On 18 November Shinzo Abe, Japan’s prime minister, surprisingly (he’s less than two years into a four-year term and has solid majorities in both houses of parliament) called a snap election. Abe is seeking a new mandate to push back a scheduled tax increase and endorse his Abenomics (click here to learn more about Abenomics) which he sees as the “only path” toward economic recovery. Financial markets greeted the gambit with caution as they wonder whether the mid-December polls will produce the strengthened mandate that Prime Minister Shinzo Abe appears to be looking for.
Markets had already reacted coolly to local media reports (1) in early November of a possible general election this year. The Japanese yen initially fell against the US dollar (see Figure 1) and the Nikkei 225 share index lost ground (see Figure 2). The 10-year JGB yield fell in a delayed reaction to those reports which were not confirmed until 18/11/14 when PM Abe said he would dissolve the House of Representatives on 21 November and call elections.
Figure 1: Japanese yen vs. US dollar
Figure 2: Nikkei 225 stock index
NO TO TAX HIKE AS FINAL PHASE OF ABENOMICS REQUIRES MORE SUPPORT
Combining the dissolution with the postponement of the next, 2%, consumption tax rate hike from October 2015 to April 2017, it is clear to us that Abe is seeking to boost the flagging support for his pro-growth and pro-inflation Abenomics programme, mainly within own LDP party which together with Komeito, now has a vast 325-seat majority in the 480-seat Diet. Recent scandals and resignations among ministers appear to have weakened Abe’s power within the LDP, but unpopular opposition parties have been unable to capitalise on this.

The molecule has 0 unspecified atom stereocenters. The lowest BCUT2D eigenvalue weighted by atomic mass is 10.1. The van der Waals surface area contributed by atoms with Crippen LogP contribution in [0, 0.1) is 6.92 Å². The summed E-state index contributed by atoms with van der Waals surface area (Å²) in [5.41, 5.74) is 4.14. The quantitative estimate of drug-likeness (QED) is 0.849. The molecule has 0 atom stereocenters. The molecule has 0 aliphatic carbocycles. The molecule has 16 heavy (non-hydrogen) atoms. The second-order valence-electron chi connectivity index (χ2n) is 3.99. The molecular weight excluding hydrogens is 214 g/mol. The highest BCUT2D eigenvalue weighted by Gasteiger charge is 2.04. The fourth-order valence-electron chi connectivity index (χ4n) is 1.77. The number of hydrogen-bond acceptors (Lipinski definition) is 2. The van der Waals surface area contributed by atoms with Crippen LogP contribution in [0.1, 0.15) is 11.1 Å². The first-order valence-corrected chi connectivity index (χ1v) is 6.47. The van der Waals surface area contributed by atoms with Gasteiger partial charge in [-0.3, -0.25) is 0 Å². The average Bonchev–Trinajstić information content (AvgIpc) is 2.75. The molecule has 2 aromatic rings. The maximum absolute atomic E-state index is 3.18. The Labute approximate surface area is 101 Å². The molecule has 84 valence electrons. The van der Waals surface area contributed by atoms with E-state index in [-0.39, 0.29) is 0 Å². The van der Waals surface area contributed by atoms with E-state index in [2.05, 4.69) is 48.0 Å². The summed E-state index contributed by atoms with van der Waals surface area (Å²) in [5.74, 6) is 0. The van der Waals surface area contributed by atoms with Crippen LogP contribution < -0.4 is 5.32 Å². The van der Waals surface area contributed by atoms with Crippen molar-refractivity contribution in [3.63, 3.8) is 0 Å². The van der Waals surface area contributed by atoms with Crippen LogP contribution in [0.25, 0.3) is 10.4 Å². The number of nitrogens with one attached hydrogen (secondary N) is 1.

VICTORY IN THE POLLS – WHAT WOULD IT TAKE?
The question is how many seats Abe needs to declare victory and be able to accelerate Abenomics, especially the ‘third arrow’, or structural reforms, as the government seeks to keep the economy to contract for yet another quarter after shrinkage in the second and third quarter of this year.
Markets have erred so far on the side of caution given Abe’s lack of clarity on what it would take for him to feel confirmed and for his influence within the LDP to get the required boost. Announcing the elections, Abe warned he would step down if the coalition parties lost their overall majority, but rather than this improbable outcome, we believe an LDP loss of more than 10% of its 294 seats, which could threaten its control of key committees, would jeopardise Abe’s position.
RISKS STRETCH BEYOND ABE’S PREMIERSHIP
While a weakened majority could turn Abe into a lame duck, markets see a further risk in the link between the prime minister’s fate and that of governor Kuroda of the Bank of Japan whose extraordinary quantitative easing programme is not only part of Abenomics, but is also supported by the current cabinet.
An outright win for Abe would obviously boost the Japanese equity market, allowing it to focus on improving corporate earnings and a weakening yen as quantitative easing continues. The JGB market should hold stable as the credibility to the government and the central bank are retained (and of course, as the BoJ continues to buy huge amount of JGBs).
Voting is likely to be on 14 December, leaving markets between hope and fear as opinion polls rumble in and speculation on Abe’s chances and those of his Abenomics push persists.